Every so often I think you might like to see some scenes of the art fairs in which I participate. This previous Sunday, September 15, we were at an event in Sellersville, PA, about 40 minutes from our house.

It’s a street fair that lines Main Street in this town, and it’s very festive and full of lots of things to see and do. I want to mention how well-organized it is, too – from a vendor’s standpoint, it’s an extremely easy show to do. I especially appreciate the high school students who volunteer (and there are a lot of them), helping with unloading the car and other tasks. It’s really nice.

Anyway, the day was a perfect early fall day.

Sellersville 9-15-19 #56

We got things set up and took it from there.

Guess what. My tall lady figurine, one that you might remember from a recent post, won 3rd prize in my category.

Sellersville 9-15-19 #78

I think she and I were both very happy. (Thanks to my friend John G for these following photos.)

Lots of friends stopped by the booth during the day – thank you to John G, Bill F, Chris and Mark, and Missy M.

What else happened? Well, all day we kept hearing a bell-ringing sound, the kind you associate with the fair activity where you hit the platform and spring a weight up to ring a bell. Yes, we heard many rings and lots of cheering.

Late in in the day I went down the row to see what was going on. Sure enough, just as we thought, but – the set-up was sized for six-year-olds. The fire department sponsored the activity and the fireman on duty said there was no age limit to participants. I stepped right up to the challenge, hoping not to embarrass myself since two quite young boys in line in front of me handily rang the bell multiple times

Luckily I could handle the job. As my reward, like all the kids, I got to try on the fireman’s helmet. My husband took this picture.

Claudia fire woman Sellersville 9-15-191

All right, I think this day was a success all around! And a lot of fun.

A Metamorphosis and Subsequent Whirlwind of Events

I’ll just tell the story the way it happened.

 

About three years ago I painted this image, Arbor, in acrylics. It was a large painting, 40″ x 30″.

Arbor 40 x 30 11-161

Well, I took it around to some shows, but it was hard to fit it into the car, and I had another one I liked better, the same size, and it got included if I had room, rather than Arbor. I will mention that I did use a detail of it for one of my books:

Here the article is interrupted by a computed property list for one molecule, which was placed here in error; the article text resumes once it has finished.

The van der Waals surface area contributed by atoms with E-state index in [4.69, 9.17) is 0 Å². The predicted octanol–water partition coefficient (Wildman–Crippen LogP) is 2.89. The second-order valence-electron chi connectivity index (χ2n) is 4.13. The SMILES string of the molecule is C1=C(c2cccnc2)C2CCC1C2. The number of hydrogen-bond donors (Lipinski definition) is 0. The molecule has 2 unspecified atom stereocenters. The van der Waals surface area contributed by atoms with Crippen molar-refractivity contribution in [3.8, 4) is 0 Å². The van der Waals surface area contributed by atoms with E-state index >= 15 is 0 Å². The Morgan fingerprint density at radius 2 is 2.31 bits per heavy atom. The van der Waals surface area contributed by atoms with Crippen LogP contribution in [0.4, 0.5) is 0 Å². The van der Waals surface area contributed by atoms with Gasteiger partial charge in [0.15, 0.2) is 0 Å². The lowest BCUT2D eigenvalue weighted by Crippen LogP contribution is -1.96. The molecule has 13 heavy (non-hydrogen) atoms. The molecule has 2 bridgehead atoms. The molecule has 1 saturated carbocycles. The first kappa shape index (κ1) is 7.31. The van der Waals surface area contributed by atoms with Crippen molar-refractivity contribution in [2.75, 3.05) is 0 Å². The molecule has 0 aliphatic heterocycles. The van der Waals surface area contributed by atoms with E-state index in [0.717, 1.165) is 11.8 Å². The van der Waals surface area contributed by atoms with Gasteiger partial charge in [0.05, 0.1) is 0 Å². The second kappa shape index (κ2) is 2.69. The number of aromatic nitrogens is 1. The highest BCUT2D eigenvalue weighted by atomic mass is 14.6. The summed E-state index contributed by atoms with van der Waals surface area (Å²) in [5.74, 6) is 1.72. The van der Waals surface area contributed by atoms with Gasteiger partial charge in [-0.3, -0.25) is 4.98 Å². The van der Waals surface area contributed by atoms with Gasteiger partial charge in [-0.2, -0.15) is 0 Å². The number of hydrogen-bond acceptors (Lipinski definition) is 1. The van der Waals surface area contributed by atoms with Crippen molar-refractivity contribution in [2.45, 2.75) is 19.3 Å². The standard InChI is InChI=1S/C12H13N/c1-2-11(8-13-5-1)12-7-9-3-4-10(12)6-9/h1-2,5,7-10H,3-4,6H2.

Vines Overpower Trellis and Run Book Cover 2018001

Nonetheless, I never felt Arbor had quite finished being whatever it wanted to be, but – lots of other things were more interesting for me to be doing, so I did them. Arbor waited in the basement in a box.

August 2019 rolled around and with it the Lansdale Festival of the Arts. I have participated in this show for decades and in almost all of my mediums – fabric, collage, mixed media, and now acrylics. I was packing things to go to the show on Friday, August 23, and I decided to take Arbor along. I am planning to do only limited shows with my paintings in the future and I’ve sold down my inventory. There was room for Arbor to attend this show.

As I brought it up from the basement the idea struck me to touch it up a little. Just a little. I could fix a couple of areas that have been bothering me, I thought. I worked on it the rest of the afternoon. In a devil-may-care type of mood not very typical of me, I decided to take the new Arbor to the show in the exact shape that it was now in.

So, on Saturday, August 24, we set out for the show. Let me set the scene for you – it’s held in a lovely park, and the day was pleasantly cool and sunny. Here you see the show set up but before it opened, and a shot of my booth, and then the show with its attendees.

By now you may be saying, “What about Arbor?” Let’s enter the booth and see.

Lansdale 2019 #19

You still don’t see it? Oh, I guess I forgot to say – it’s now called Queen of the Birds, and it looks like this:

Queen of the Birds 40 x 30 8-198

And here are a couple of detail shots: